There was clear premeditation of the event (the planning of the hazing at a restaurant, the gathering of duct tape and sledgehammer, recruiting the Malian and British conspirators); and the act demonstrated a disregard of human life (physically restraining another soldier by use of force and arranging that he be photographed with a partially clothed man while unconscious).

The most difficult area for the prosecution to provide proof would be in the “intent to kill or inflict great bodily harm.”

This could have been accomplished had the prosecution been more uncompromising in their desire to hold trials for those soldiers responsible and had sought more severe charges for all of those involved.

Had this tactic been adopted, perhaps one of the soldiers would have been more open to testifying against the others. He might have provided new information or testimony which would have indicated an intent on the parts of some or all to deliberately inflict harm upon Melgar.

From a legal perspective, while pleading allowed time, court resources, and money to be saved, this case, given the circumstances and those involved, warranted a felony murder trial.

Despite the evidence from the mouths of the soldiers themselves (in addition to forensic evidence showing the mutilation of Melgar’s body and the autopsy report), the U.S. Navy chose instead to provide plea deals to most of the soldiers involved when the felony murder charge should have been more actively sought.

This case showcases the need for reform in the SEAL community―and in the entire Special Operations Forces community. In recent years, SEALs have been drunk and committed rapes on operations, heavily consumed narcotics while on duty, and murdered civilian non-combatants.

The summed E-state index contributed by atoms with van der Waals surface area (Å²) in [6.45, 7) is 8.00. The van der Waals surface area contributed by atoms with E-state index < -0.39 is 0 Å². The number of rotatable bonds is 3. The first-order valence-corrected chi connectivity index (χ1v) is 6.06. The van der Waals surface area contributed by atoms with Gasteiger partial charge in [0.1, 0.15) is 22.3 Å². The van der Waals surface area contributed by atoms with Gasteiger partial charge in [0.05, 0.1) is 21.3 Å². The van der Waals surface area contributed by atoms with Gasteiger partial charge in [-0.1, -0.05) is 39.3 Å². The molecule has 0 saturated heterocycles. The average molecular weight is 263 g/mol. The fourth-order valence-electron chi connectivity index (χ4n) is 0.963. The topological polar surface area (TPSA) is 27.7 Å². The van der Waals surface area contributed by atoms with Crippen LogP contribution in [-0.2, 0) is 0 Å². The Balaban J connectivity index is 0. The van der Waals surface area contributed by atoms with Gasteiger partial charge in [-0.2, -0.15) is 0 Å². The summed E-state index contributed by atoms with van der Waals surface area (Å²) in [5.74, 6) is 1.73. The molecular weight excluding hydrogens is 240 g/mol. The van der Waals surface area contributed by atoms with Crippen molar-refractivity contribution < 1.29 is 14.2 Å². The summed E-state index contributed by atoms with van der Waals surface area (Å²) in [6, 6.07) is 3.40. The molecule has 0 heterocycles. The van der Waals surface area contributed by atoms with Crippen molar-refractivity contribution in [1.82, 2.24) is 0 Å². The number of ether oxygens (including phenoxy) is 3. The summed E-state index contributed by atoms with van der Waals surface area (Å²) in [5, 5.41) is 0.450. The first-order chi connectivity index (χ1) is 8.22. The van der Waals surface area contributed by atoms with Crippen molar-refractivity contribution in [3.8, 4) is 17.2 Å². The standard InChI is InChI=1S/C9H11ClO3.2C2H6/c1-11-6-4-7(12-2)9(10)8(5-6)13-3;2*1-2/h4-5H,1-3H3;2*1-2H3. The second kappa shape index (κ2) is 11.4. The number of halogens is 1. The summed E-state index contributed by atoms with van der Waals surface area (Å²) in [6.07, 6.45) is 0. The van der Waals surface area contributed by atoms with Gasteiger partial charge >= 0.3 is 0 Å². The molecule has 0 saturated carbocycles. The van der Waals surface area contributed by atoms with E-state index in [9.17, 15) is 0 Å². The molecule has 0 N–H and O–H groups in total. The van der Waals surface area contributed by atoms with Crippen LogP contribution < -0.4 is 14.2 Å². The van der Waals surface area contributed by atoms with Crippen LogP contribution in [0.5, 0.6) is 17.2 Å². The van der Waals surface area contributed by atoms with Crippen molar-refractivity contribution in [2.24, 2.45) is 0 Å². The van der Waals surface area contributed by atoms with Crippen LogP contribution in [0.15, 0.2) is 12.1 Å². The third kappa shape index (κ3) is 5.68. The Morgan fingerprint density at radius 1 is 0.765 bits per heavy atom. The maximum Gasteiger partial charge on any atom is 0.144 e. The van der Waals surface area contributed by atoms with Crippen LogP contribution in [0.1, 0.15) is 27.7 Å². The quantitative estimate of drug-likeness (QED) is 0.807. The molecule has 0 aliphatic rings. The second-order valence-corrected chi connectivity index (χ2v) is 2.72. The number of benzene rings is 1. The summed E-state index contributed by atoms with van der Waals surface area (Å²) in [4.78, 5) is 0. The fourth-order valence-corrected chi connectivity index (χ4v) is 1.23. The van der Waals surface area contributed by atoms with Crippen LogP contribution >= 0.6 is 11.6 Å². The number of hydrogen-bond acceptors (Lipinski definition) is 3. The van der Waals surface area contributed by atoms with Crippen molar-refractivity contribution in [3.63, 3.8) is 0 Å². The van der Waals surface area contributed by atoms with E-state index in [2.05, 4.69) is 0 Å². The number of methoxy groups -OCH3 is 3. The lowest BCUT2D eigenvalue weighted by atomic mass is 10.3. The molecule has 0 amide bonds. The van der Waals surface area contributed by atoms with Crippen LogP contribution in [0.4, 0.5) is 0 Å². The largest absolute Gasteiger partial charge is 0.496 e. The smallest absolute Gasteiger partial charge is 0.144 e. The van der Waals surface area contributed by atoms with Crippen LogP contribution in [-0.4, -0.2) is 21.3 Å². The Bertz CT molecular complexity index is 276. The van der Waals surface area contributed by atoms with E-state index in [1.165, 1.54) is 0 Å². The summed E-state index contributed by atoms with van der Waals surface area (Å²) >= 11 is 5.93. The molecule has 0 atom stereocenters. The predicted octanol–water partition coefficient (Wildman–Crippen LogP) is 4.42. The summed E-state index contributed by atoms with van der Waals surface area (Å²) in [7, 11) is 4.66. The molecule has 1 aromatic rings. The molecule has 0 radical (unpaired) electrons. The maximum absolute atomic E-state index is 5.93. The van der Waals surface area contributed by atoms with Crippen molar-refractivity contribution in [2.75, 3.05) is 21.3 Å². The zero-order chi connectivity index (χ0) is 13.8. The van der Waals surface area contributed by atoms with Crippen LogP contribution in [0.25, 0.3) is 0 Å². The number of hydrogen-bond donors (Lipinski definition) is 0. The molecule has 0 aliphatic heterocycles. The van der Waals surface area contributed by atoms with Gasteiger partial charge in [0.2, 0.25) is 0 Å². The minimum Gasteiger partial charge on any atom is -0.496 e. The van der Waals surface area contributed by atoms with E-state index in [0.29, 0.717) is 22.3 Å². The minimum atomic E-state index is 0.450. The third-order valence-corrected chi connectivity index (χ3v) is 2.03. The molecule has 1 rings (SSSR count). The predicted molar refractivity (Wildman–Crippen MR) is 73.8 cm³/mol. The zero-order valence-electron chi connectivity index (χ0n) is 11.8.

Signs of reformation and individual/team responsibility emerged in mid-2019 with the placement of Rear Admiral Collin P. Green as head of USNAVSPECWARCOM (U.S. Naval Special Warfare Command) who pledged to work on reforming SEAL culture.

However, within the year, Green announced he would be taking on the role of Chief of Staff for the United States Special Operations Command (USSOCOM) following a very public disagreement with President Donald Trump over Green’s support of “a review to remove Edward Gallagher from the Navy SEALs.”

alan cunnningham

Alan Cunningham

For the moment, it seems that the desires of Green to change the SEAL culture and ethos have been placed on hold. His replacement, Rear Admiral H. Wyman Howard III, who had once purchased hatchets for his SEAL Team Six members and instructed “them to bloody [it],” is no reformer.

Trump’s pardons for soldiers convicted of various, appalling war crimes has added additional obstacles on the road towards an effective and professional fighting force that obeys the law and holds itself accountable when wrongdoing occurs.

The plea deals the U.S. Navy provided to DeDolph, Matthews and Maxwell do not demonstrate a commitment to the rule of law. Just as importantly, they do not provide the level of justice that should have been given to the Melgar family.

This is a slightly edited version of an essay posted earlier in The Jurist, and reproduced here with permission. Alan Cunningham is a graduate student at Norwich University and will graduate in June of this year. He has gained acceptance to the University of Birmingham in the UK and plans to join the U.S. Navy as an Officer. He has previously published in the U.S. Army War College’s War Room, Eunomia Journal, ReaperFeed, and multiple others. He can be reached on Twitter at @CadetCunningham.